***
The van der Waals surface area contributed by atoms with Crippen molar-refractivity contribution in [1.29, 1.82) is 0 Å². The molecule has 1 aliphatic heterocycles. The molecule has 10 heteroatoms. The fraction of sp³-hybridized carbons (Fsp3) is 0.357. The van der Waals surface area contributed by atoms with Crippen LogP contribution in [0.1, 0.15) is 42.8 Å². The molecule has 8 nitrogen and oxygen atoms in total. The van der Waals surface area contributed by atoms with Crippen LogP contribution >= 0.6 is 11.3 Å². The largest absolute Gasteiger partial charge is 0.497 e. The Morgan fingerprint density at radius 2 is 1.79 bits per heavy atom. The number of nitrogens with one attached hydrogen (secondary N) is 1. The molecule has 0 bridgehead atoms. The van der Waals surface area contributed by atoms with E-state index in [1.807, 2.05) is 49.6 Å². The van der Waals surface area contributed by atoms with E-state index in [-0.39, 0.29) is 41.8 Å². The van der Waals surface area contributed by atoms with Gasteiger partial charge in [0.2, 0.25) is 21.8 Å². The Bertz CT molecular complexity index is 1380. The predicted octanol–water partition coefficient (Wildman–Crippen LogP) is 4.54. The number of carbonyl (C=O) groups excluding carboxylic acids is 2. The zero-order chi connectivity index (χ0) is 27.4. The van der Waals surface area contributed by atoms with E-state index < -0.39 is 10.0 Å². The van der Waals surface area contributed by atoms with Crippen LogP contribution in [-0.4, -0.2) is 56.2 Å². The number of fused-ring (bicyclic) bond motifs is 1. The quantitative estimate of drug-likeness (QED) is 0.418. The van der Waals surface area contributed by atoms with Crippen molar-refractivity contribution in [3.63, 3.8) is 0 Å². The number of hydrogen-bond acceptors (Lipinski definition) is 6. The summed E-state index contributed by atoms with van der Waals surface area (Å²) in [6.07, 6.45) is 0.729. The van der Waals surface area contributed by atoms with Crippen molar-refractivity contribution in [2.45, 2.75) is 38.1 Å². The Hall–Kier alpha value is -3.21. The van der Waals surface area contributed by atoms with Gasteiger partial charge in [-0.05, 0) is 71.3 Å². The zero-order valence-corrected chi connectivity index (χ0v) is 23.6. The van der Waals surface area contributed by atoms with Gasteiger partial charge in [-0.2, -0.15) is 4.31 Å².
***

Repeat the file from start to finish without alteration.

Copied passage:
The van der Waals surface area contributed by atoms with Crippen molar-refractivity contribution in [1.29, 1.82) is 0 Å². The molecule has 1 aliphatic heterocycles. The molecule has 10 heteroatoms. The fraction of sp³-hybridized carbons (Fsp3) is 0.357. The van der Waals surface area contributed by atoms with Crippen LogP contribution in [0.1, 0.15) is 42.8 Å². The molecule has 8 nitrogen and oxygen atoms in total. The van der Waals surface area contributed by atoms with Crippen LogP contribution >= 0.6 is 11.3 Å². The largest absolute Gasteiger partial charge is 0.497 e. The Morgan fingerprint density at radius 2 is 1.79 bits per heavy atom. The number of nitrogens with one attached hydrogen (secondary N) is 1. The molecule has 0 bridgehead atoms. The van der Waals surface area contributed by atoms with E-state index in [1.807, 2.05) is 49.6 Å². The van der Waals surface area contributed by atoms with E-state index in [-0.39, 0.29) is 41.8 Å². The van der Waals surface area contributed by atoms with Gasteiger partial charge in [0.2, 0.25) is 21.8 Å². The Bertz CT molecular complexity index is 1380. The predicted octanol–water partition coefficient (Wildman–Crippen LogP) is 4.54. The number of carbonyl (C=O) groups excluding carboxylic acids is 2. The zero-order chi connectivity index (χ0) is 27.4. The van der Waals surface area contributed by atoms with E-state index < -0.39 is 10.0 Å². The van der Waals surface area contributed by atoms with Crippen LogP contribution in [-0.4, -0.2) is 56.2 Å². The number of fused-ring (bicyclic) bond motifs is 1. The quantitative estimate of drug-likeness (QED) is 0.418. The van der Waals surface area contributed by atoms with Crippen molar-refractivity contribution in [3.63, 3.8) is 0 Å². The number of hydrogen-bond acceptors (Lipinski definition) is 6. The summed E-state index contributed by atoms with van der Waals surface area (Å²) in [6.07, 6.45) is 0.729. The van der Waals surface area contributed by atoms with Crippen molar-refractivity contribution in [2.45, 2.75) is 38.1 Å². The Hall–Kier alpha value is -3.21. The van der Waals surface area contributed by atoms with Gasteiger partial charge in [-0.05, 0) is 71.3 Å². The zero-order valence-corrected chi connectivity index (χ0v) is 23.6. The van der Waals surface area contributed by atoms with Gasteiger partial charge in [-0.2, -0.15) is 4.31 Å².